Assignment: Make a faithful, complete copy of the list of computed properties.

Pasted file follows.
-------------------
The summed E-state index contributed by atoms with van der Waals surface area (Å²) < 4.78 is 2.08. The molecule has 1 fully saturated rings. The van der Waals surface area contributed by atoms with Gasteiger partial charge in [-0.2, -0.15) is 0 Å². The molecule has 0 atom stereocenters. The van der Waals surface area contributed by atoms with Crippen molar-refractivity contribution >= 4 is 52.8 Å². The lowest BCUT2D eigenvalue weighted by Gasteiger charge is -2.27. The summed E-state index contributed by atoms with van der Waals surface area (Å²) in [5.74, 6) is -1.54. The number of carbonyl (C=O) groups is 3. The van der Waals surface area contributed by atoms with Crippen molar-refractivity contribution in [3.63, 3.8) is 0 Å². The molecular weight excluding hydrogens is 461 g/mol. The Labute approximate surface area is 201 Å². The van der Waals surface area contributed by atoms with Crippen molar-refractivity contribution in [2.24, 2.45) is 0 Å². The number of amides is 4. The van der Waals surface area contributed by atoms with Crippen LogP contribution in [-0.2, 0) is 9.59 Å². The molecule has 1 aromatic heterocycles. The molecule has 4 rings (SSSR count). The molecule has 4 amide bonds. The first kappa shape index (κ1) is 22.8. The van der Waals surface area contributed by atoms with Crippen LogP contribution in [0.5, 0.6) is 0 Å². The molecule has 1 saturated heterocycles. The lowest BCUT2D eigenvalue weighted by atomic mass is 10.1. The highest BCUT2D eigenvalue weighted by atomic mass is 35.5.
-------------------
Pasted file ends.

The summed E-state index contributed by atoms with van der Waals surface area (Å²) < 4.78 is 2.08. The molecule has 1 fully saturated rings. The van der Waals surface area contributed by atoms with Gasteiger partial charge in [-0.2, -0.15) is 0 Å². The molecule has 0 atom stereocenters. The van der Waals surface area contributed by atoms with Crippen molar-refractivity contribution >= 4 is 52.8 Å². The lowest BCUT2D eigenvalue weighted by Gasteiger charge is -2.27. The summed E-state index contributed by atoms with van der Waals surface area (Å²) in [5.74, 6) is -1.54. The number of carbonyl (C=O) groups is 3. The van der Waals surface area contributed by atoms with Crippen molar-refractivity contribution in [3.63, 3.8) is 0 Å². The molecular weight excluding hydrogens is 461 g/mol. The Labute approximate surface area is 201 Å². The van der Waals surface area contributed by atoms with Crippen molar-refractivity contribution in [2.24, 2.45) is 0 Å². The number of amides is 4. The van der Waals surface area contributed by atoms with Crippen LogP contribution in [-0.2, 0) is 9.59 Å². The molecule has 1 aromatic heterocycles. The molecule has 4 rings (SSSR count). The molecule has 4 amide bonds. The first kappa shape index (κ1) is 22.8. The van der Waals surface area contributed by atoms with Crippen LogP contribution in [0.5, 0.6) is 0 Å². The molecule has 1 saturated heterocycles. The lowest BCUT2D eigenvalue weighted by atomic mass is 10.1. The highest BCUT2D eigenvalue weighted by atomic mass is 35.5.